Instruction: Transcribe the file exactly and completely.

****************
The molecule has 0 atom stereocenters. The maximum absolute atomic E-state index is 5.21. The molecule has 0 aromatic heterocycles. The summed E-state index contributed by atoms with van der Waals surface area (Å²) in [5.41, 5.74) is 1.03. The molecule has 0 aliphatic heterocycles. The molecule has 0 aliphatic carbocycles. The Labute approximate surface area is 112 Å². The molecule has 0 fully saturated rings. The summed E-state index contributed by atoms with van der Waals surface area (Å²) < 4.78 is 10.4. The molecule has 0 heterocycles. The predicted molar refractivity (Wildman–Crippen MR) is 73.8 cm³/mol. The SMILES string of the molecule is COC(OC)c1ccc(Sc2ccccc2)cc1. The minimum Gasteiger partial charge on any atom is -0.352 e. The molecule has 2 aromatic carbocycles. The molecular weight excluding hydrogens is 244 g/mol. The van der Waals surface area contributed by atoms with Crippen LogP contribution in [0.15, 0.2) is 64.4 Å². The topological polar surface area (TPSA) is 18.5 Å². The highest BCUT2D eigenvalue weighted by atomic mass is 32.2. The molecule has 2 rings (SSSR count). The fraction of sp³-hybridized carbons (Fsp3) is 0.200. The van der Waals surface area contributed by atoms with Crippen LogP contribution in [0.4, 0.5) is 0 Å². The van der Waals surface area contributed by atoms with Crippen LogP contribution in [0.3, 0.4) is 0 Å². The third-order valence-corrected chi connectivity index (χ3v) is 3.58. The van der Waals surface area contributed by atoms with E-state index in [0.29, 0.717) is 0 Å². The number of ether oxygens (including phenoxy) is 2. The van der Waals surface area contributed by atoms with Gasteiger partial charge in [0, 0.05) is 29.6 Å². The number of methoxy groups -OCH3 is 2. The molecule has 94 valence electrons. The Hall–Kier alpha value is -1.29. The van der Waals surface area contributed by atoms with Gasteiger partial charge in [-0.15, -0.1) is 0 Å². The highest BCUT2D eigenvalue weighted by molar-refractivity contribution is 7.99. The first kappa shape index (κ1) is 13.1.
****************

The molecule has 0 atom stereocenters. The maximum absolute atomic E-state index is 5.21. The molecule has 0 aromatic heterocycles. The summed E-state index contributed by atoms with van der Waals surface area (Å²) in [5.41, 5.74) is 1.03. The molecule has 0 aliphatic heterocycles. The molecule has 0 aliphatic carbocycles. The Labute approximate surface area is 112 Å². The molecule has 0 fully saturated rings. The summed E-state index contributed by atoms with van der Waals surface area (Å²) < 4.78 is 10.4. The molecule has 0 heterocycles. The predicted molar refractivity (Wildman–Crippen MR) is 73.8 cm³/mol. The SMILES string of the molecule is COC(OC)c1ccc(Sc2ccccc2)cc1. The minimum Gasteiger partial charge on any atom is -0.352 e. The molecule has 2 aromatic carbocycles. The molecular weight excluding hydrogens is 244 g/mol. The van der Waals surface area contributed by atoms with Crippen LogP contribution in [0.15, 0.2) is 64.4 Å². The topological polar surface area (TPSA) is 18.5 Å². The highest BCUT2D eigenvalue weighted by atomic mass is 32.2. The molecule has 2 rings (SSSR count). The fraction of sp³-hybridized carbons (Fsp3) is 0.200. The van der Waals surface area contributed by atoms with Crippen LogP contribution in [0.4, 0.5) is 0 Å². The van der Waals surface area contributed by atoms with Crippen LogP contribution in [0.3, 0.4) is 0 Å². The third-order valence-corrected chi connectivity index (χ3v) is 3.58. The van der Waals surface area contributed by atoms with E-state index in [0.29, 0.717) is 0 Å². The number of ether oxygens (including phenoxy) is 2. The van der Waals surface area contributed by atoms with Gasteiger partial charge in [0, 0.05) is 29.6 Å². The number of methoxy groups -OCH3 is 2. The molecule has 94 valence electrons. The Hall–Kier alpha value is -1.29. The van der Waals surface area contributed by atoms with Gasteiger partial charge in [-0.15, -0.1) is 0 Å². The highest BCUT2D eigenvalue weighted by molar-refractivity contribution is 7.99. The first kappa shape index (κ1) is 13.1.